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I wonder what I would do if I had to write the next season of “24”: the challenge is that after a couple of show that had very similar patterns, there is now a need to break out of that pattern, while the pattern existed for very good reasons. The key element of the pattern is: You have to provide highlights, not just at the end of the season, but in regular intervals. That requires that you “resolve” situations frequently. This again requires that the situations you resolve are not the most critical ones. So there’s always a bigger fish coming up, and the audience knows it, and you know the audience knows it. I will be glad to see how the makers get started into their “re-booting of the franchise”, which they promised for next season, because Season 6 clearly suffered from the audience being too well acquainted with the mechanics of this show.

My impression was that the producers try to compensate by making the villains as interesting (and as many) as possible. The best way to do this is to abuse personal relationships, and in come…

*** Spoilers from here ***
Jack Bauer’s brother. And Prince Philipp … ah sorry that was in “The Queen”, here he is Jack’s father! Now how personal can it get? And the Chinese bad guy who captured Jack and tortured him for two years (I do have the feeling that the show’s fate on Chinese tv has been sealed with this installment – last time they just captured Jack for a reason, this time they are nasty!). And a Russian who is unimportant enough to get killed soon in the process, but is responsible for all this mess. And a vice-president who is a jerk, and a right-wing warmongering  jerk at that. As usual, you have the ambiguous character, this time played by Peter McNicol, giving us the Presidential advisor Tom Lennox. I have a bit of trouble liking the current set of characters they way I liked their predecessors: Milo is not up to Edgar, and gets what he deserves for being in love with the wrong woman (who is boring herself), and nobody could ever step in to fill the gap Tony left behind. At least Jack’s annoying daughter has been done away with, and I hope it stays that way.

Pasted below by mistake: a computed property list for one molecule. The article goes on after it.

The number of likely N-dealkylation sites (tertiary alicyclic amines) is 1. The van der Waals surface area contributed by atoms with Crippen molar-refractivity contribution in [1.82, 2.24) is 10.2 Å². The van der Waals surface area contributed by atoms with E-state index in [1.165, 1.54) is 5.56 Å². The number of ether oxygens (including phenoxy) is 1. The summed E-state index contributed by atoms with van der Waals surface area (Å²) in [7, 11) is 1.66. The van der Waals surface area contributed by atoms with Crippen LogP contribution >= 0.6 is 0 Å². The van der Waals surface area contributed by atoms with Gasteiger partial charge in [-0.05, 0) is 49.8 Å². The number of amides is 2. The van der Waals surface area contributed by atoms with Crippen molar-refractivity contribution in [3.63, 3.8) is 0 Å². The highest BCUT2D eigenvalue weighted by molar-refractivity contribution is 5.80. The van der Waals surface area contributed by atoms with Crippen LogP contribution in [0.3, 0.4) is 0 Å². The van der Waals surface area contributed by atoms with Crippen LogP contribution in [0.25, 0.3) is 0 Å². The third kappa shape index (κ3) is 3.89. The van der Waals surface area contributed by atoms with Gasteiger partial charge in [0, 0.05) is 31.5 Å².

As for the action, there is no need to complain: we have ourselves an A-bomb blowing part of LA to smithereens, a couple more to keep up the threat over some episodes, and then indeed something that can be called a little cheat: the story line about the bombs is over, really, they won’t go off, but of course we are only somewhere near episode 18, so what to do with the rest of the time? Start new trouble, out of blue nowhere, because those devices built into the Russian nukes grant access to “the whole Russian defense system” – shame nobody had mentioned that before, would have been a bit more credible as a plot twist. Anyway, so there’s a new reason to keep moving and kill relatives and gross out parts of the audience by new and innovative ways of getting rid of implanted tracking devices (“Careful with that axe, Eugene”).

It all kinda works out, the pacing is done well enough to entertain, but there is this feeling of being not really sure in what kind of McGuffin world we ended up (and in retrospect, it’s pretty and increasingly hard to distinguish the seasons). I like the very end of the end, however, where for a change people do not shout at each other, where Jack is allowed to look deep into the bottomless pit of his empty life, and where all the running and spinning and crashing stops just long enough to make us wonder whether that show could not really do with a bit of humanity in the next season. Maybe that would be the way  of saving it from utter arbitrariness.

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